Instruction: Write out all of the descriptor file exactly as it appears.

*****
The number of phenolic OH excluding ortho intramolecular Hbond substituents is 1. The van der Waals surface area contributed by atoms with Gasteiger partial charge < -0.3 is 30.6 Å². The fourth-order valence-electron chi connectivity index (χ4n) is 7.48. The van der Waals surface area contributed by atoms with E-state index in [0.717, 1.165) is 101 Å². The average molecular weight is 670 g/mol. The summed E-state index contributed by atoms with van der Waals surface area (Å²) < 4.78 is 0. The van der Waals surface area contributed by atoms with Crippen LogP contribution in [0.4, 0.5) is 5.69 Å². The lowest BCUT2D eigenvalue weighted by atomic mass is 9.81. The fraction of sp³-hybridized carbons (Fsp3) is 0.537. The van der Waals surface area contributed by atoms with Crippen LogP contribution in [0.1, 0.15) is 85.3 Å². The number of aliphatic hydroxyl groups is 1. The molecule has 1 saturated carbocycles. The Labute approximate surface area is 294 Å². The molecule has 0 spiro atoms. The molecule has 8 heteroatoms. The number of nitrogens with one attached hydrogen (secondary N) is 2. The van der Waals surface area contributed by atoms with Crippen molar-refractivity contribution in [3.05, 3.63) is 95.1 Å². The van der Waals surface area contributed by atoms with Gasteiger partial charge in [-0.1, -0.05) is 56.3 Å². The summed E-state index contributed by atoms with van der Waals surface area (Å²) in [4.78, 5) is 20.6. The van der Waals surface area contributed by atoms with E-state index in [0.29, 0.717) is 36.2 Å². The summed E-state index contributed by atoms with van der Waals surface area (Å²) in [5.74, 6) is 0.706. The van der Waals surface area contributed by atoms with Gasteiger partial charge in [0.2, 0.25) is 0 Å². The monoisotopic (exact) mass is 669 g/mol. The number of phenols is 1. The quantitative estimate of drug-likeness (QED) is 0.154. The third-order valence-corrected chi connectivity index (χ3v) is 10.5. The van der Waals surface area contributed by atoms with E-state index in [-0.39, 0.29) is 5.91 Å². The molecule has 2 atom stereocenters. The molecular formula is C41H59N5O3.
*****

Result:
The number of phenolic OH excluding ortho intramolecular Hbond substituents is 1. The van der Waals surface area contributed by atoms with Gasteiger partial charge < -0.3 is 30.6 Å². The fourth-order valence-electron chi connectivity index (χ4n) is 7.48. The van der Waals surface area contributed by atoms with E-state index in [0.717, 1.165) is 101 Å². The average molecular weight is 670 g/mol. The summed E-state index contributed by atoms with van der Waals surface area (Å²) < 4.78 is 0. The van der Waals surface area contributed by atoms with Crippen LogP contribution in [0.4, 0.5) is 5.69 Å². The lowest BCUT2D eigenvalue weighted by atomic mass is 9.81. The fraction of sp³-hybridized carbons (Fsp3) is 0.537. The van der Waals surface area contributed by atoms with Crippen LogP contribution in [0.1, 0.15) is 85.3 Å². The number of aliphatic hydroxyl groups is 1. The molecule has 1 saturated carbocycles. The Labute approximate surface area is 294 Å². The molecule has 0 spiro atoms. The molecule has 8 heteroatoms. The number of nitrogens with one attached hydrogen (secondary N) is 2. The van der Waals surface area contributed by atoms with Crippen molar-refractivity contribution in [3.05, 3.63) is 95.1 Å². The van der Waals surface area contributed by atoms with Gasteiger partial charge in [-0.1, -0.05) is 56.3 Å². The summed E-state index contributed by atoms with van der Waals surface area (Å²) in [4.78, 5) is 20.6. The van der Waals surface area contributed by atoms with E-state index in [0.29, 0.717) is 36.2 Å². The summed E-state index contributed by atoms with van der Waals surface area (Å²) in [5.74, 6) is 0.706. The van der Waals surface area contributed by atoms with Gasteiger partial charge in [0.2, 0.25) is 0 Å². The monoisotopic (exact) mass is 669 g/mol. The number of phenols is 1. The quantitative estimate of drug-likeness (QED) is 0.154. The third-order valence-corrected chi connectivity index (χ3v) is 10.5. The van der Waals surface area contributed by atoms with E-state index in [-0.39, 0.29) is 5.91 Å². The molecule has 2 atom stereocenters. The molecular formula is C41H59N5O3.